In my opinion, Rachel appeared to have more of an anxious or nervous attachment style. In this show, we see her falling quick and hard for Clayton, which makes it obvious that she is sweet, loving and devoted.
But in a number of scenes we see her seeking validation from Clayton, ‘tell me I’m your person,’ a classic need for the anxious person to know they are special. Looking at Rachel’s family her Dad, Tony is a ballbuster, the mother says as much. It’s sweet that Tony is protective, but no one has been good enough. I’d wondered if this wasn’t a tough message for Rachel.
Gabby is one of the most iconic and funny women we’ve seen on TV in a long time. Her humor and psychological insights make her a fan-favorite. She was able to walk the fine line of poking fun at herself but also calling Clayton out for his lack of experience. Gabby was the voice of reason in all of this drama, but brought it home. Are you paying attention, Clayton, to how your actions affect us?
First looking at Gabby’s family and hearing about their estranged relationship, I wondered if something big had happened: was there some kind of abuse, mental health issues, alcohol or drug use? But clearly Gabby has done a lot of work, and as a result she’s close to her grandfather, father, and aunt. They all showed up for her during hometowns. Gabby is a woman who’s earned her attachment. She’s been through some tough times but has come out the other side more confident, radiant and sure of herself.
If you were thinking that Clayton looked a little too green to be on the Bachelor, you weren’t the only one. Clayton’s nervousness (classic nervous Nick attachment style) was actually a little adorable! He also seemed a bit “low expressive” (if you know what I mean).
This is probably why we saw Clayton eating up all the validation and attention… but also shutting down during conflict. Even though he was 28, he seemed kinda naive.
Clayton wasn’t introduced to the show by previous leads, he never made it to hometowns or fantasy suites, and apparently, he didn’t get any coaching on how to date other than from his parents.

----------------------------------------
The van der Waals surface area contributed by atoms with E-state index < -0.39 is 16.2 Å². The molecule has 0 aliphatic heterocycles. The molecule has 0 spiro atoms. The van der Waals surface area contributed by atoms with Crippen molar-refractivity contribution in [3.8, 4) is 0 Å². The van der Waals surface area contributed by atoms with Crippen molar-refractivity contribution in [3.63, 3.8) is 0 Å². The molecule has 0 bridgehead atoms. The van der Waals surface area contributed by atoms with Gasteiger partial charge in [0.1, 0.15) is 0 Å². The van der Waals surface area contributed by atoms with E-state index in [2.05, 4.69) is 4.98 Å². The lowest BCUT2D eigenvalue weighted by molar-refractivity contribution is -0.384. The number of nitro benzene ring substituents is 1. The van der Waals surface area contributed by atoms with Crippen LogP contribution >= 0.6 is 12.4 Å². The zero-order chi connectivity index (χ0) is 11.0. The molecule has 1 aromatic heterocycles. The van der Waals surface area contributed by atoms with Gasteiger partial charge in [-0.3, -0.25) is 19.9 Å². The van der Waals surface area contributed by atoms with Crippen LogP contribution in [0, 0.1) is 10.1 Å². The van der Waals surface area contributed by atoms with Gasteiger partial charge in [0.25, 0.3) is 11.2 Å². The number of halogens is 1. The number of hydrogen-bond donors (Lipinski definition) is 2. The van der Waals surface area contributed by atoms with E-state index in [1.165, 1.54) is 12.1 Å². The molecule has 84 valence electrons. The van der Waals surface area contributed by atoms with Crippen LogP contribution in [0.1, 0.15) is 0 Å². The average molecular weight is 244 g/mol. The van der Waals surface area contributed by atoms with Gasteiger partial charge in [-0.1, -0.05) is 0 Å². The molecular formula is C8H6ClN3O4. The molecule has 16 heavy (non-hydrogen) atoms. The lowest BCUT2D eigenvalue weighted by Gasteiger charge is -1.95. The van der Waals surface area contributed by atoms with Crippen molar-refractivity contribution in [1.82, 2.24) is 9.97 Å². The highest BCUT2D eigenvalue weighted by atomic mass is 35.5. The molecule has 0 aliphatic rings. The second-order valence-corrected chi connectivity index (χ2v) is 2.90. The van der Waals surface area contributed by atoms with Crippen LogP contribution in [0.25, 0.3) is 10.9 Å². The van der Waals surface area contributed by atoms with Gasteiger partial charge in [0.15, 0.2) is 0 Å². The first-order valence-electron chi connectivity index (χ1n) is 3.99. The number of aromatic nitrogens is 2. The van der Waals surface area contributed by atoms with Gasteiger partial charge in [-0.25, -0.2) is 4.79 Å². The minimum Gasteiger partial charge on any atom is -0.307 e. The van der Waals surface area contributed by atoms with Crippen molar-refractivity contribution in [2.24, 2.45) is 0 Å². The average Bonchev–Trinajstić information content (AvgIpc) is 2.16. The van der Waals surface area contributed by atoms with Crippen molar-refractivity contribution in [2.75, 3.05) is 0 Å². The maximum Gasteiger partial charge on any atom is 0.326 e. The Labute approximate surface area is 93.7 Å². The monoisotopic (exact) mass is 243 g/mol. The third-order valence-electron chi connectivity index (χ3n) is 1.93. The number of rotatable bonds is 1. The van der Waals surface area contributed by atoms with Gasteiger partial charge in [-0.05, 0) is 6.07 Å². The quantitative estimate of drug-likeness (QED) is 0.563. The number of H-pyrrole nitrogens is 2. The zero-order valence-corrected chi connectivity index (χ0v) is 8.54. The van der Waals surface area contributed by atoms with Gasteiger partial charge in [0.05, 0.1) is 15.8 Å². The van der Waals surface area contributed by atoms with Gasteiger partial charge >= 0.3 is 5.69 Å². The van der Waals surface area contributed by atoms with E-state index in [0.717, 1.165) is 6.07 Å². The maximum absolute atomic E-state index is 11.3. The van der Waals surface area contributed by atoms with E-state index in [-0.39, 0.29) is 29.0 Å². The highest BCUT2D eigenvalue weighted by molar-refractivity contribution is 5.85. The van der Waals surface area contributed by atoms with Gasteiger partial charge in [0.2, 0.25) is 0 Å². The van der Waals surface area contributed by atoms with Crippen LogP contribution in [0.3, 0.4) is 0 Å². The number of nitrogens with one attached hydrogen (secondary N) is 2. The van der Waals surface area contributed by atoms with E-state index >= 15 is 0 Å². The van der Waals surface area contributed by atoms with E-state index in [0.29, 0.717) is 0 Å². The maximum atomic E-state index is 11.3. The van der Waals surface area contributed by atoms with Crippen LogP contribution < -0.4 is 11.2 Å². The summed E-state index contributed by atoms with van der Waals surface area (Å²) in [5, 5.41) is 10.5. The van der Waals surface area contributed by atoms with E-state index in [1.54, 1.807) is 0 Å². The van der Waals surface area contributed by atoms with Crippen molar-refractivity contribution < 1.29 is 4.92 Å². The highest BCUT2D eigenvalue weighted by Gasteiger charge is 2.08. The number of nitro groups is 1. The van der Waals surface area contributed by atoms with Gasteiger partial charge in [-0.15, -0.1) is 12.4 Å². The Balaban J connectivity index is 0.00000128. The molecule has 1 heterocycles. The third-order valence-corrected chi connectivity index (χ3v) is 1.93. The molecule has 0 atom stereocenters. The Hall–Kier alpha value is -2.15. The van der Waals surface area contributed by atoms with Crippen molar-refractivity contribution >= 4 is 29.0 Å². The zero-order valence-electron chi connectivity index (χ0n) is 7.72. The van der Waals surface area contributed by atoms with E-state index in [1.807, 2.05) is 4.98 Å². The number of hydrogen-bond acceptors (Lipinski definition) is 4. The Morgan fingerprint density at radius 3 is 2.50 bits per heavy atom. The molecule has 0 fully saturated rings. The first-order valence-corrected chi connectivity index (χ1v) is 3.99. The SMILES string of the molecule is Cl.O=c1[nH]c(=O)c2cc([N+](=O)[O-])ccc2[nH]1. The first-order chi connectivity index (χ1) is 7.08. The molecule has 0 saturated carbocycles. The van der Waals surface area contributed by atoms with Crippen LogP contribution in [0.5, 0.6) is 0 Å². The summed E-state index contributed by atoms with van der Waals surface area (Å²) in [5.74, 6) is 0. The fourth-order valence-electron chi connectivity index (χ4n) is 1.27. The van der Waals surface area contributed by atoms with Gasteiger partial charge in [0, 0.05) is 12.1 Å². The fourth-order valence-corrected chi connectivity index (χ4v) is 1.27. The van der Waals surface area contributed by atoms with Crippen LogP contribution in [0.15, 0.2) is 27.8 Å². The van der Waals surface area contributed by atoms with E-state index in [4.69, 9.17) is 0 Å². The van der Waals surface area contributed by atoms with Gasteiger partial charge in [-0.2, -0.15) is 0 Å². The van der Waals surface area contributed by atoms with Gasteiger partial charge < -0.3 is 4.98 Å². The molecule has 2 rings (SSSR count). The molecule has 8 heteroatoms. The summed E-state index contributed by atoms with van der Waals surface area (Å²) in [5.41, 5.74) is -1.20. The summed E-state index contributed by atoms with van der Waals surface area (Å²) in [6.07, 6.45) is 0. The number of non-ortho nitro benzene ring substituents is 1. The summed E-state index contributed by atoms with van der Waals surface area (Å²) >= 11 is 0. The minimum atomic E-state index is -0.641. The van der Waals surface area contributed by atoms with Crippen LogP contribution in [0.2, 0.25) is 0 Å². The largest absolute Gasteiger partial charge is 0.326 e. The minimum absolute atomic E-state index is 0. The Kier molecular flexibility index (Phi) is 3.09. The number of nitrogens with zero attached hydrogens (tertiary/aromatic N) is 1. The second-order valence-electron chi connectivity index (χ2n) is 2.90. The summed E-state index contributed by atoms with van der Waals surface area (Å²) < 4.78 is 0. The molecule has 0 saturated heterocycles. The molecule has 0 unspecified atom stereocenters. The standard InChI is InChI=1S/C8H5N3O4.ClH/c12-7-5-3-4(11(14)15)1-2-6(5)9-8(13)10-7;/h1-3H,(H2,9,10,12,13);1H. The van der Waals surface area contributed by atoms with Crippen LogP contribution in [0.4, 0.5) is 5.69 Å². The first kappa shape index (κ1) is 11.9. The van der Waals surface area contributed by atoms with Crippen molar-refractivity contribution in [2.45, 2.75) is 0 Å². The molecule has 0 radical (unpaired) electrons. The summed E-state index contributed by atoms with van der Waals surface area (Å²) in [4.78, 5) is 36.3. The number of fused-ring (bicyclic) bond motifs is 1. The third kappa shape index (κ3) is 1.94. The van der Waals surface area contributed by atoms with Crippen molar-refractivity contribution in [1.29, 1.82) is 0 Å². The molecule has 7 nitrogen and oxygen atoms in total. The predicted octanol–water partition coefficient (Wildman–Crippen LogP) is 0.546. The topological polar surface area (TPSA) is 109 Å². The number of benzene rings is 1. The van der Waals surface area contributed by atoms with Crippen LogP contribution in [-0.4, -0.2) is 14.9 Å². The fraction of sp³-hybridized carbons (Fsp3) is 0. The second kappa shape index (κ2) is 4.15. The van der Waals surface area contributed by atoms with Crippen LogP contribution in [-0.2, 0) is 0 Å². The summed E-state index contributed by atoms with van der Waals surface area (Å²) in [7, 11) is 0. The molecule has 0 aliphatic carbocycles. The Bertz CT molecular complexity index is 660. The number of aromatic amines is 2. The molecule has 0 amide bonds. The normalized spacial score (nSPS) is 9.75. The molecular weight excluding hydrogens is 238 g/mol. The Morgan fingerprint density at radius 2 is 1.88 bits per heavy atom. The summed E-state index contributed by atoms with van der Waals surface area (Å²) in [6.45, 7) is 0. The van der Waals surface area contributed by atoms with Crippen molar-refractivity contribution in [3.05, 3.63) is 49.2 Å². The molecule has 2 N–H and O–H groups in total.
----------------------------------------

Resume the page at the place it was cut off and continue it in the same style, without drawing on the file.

His parents were really sweet—they tried very hard to bring Clayton up well—but they were disappointed in their son, who could blame them. His dad’s message was basically: “Women want to be first, not second.” I wondered if Clayton felt like he could get things right with his family even though they said they would support him no matter what.
As a couple, Susie and Clayton have a lot going for them. Susie is a secure type, which means she’s really trusting and can be counted on to stick with her partner through thick and thin. Clayton is more of an anxious type who needs some extra reassurance that his relationship is going well. These two types actually complement each other quite well: if Clayton can relax into his relationship with Susie, he’ll find that she’s the steady, supportive partner that he needs.
It sounds like Clayton is moving in with Susie, which is great news! If they can make it work together, this will be a big step toward building their future together. In order to make this work, though, it’s important that Clayton step up and meet Susie’s expectations for his behavior as a roommate.
The show is an excellent way to highlight attachment styles. You don’t know who someone is until you put them in hot water. And with shows moving so quickly and having elements of competition people are certainly in hot water. How people handle conflict and intimacy on reality television because those skills are important for romantic relationships.
I mean, isn’t that why we all watch? To figure out what works and what doesn’t in a relationship?
So here are some of the lessons we can learn from The Bachelor':
- Love can be blind but not to others, make sure to vet someone with the group, they know who’s a good person or not
- Watch out for love bombing, secure people don’t need to come on so strong, slow and steady wins the race
- If you can’t get vulnerable you will be seen as a risk. Think about it, if someone else says they love me and the other isn’t sure, who would you pick
- Don’t look at love as a competition because it’s not, it’s about who’s a better fit, not a better person
- First impressions really do matter, find a way to stand out but don’t look thirsty
- Always tell the truth about everything all the time. No exceptions. If you lie once, everything will collapse.
- The beginning of any relationship is important, set the tone for how you expect to be treated
More important than the lessons themselves is the understanding as to why they exist in the first place. It’s important that you understand yourself and your own romantic tendencies. Therefore, it’s important that you consider attachment styles when deciding how to approach relationships. If you know that your attachment style is ambivalent, or if it leans toward anxious, then there may be a problem with your current relationship if you already feel like you have to walk on eggshells.
Dating & Relationships are hard! Know that you’re not alone. If you feel that you need expert help I am here for you!
Take our Love Styles Quiz to find out more about what makes you tick. And when you are ready to have a qualified plan to help you succeed, try my online courses and break out of the cycle.